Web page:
The US President Donald Trump speech at the State of the Union failed to give any fresh trading catalysts to the market due to which the Asian shares ended on a subdued note, and the Australian dollar saw a slump after Central Bank’s possibility of a rate cut.
With the markets around China and several markets closed for Lunar New Year Holiday, the MSCI’s broadest index of Asia-Pacific shares did not move much outside Japan. While Nikkei gained by 0.3%. In the other markets, Dow ended with a rise of 0.68%, Nasdaq increased by 0.74 % and S&P 500 gained by 0.47%. The treasury bonds also increased due to the US data showing US service sector index of 56.7. The US dollar held firm and ended at 96.104 above last week’s 95.162. However, it fell short by 0.1% compared to yen.
What was said in Trump’s State of the Union Speech?
Trump in his Tuesday speech vowed to build the border wall in the Mexican border and said that the Democratic attempts at ‘ridiculous partisan investigations’ could potentially dent US prosperity. Moreover, there was no mention of any real progress made between China and the US in the trade negotiations which did not help the investors in any way. COO at Rakuten Securities, Sydney said that ‘The market had much more hopes that he would come up with something concrete. We didn’t get it’.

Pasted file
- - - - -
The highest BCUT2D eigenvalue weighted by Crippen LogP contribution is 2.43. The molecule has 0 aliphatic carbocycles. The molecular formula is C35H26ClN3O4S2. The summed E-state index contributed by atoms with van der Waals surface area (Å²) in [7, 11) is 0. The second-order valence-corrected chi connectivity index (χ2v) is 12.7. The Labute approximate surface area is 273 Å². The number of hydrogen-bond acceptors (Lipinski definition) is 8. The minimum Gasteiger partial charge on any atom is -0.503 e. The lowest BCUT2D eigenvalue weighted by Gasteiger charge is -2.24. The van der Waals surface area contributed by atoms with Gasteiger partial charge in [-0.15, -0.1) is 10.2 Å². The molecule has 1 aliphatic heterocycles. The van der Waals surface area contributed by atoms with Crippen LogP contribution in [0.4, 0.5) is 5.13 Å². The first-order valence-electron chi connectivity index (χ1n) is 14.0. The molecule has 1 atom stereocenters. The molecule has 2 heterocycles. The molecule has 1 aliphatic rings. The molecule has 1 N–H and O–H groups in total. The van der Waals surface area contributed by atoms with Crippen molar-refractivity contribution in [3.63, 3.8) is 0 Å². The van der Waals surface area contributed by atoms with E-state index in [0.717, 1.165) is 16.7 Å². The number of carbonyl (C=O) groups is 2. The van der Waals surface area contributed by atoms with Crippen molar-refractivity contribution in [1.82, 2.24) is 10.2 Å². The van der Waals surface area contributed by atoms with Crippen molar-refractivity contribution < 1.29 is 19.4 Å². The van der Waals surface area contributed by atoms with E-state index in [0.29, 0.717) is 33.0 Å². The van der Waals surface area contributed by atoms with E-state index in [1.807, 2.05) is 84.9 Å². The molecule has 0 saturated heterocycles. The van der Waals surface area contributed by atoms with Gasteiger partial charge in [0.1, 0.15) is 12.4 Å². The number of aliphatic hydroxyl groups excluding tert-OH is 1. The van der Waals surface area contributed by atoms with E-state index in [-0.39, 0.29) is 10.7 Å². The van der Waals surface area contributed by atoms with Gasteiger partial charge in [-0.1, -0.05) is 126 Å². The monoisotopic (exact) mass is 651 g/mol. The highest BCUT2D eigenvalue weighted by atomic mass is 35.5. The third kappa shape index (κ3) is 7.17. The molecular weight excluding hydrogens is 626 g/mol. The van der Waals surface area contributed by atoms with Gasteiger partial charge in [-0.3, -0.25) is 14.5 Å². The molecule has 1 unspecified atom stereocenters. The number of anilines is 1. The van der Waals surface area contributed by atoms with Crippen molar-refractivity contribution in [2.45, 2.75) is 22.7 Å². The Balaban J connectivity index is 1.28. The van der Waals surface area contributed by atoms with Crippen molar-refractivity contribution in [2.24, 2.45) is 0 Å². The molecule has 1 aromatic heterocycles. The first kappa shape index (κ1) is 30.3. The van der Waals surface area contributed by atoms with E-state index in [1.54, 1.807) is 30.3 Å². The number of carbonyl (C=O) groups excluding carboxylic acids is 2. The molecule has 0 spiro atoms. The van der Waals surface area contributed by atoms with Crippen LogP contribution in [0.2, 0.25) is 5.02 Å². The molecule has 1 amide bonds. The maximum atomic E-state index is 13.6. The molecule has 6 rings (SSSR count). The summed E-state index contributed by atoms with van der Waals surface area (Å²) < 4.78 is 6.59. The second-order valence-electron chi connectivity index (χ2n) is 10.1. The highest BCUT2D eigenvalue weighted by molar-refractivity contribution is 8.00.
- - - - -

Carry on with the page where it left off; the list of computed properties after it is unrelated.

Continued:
There is another round of negotiations and trade talk that is likely to start in Beijing next week to look for a deal on averting the increase in taxes on Chinese products by the United States and also look for a deal on the American IP row. The talks are to be held before the Mar’ 2 deadlines. There is also reports that the talks will be headed by Steve Mnuchin who is the Treasury Secretary and by Robert Lightizer who is the US Trade Representative.
Why Aus Dollar slumped?
The Australian shares rose by 0.5%, but the Australian dollar fell by 1% to reach its one-week low of $0.7153 after Reserve Bank Of Australia said that there might be rate cuts if unemployment increases and inflation is low though the bank is optimistic about the economic growth. The RBA governor in his speech said that ‘Over the past year, the next-move-is-up scenarios were more likely than the next-move-is-down scenarios. Today, the possibilities appear to be more evenly balanced’.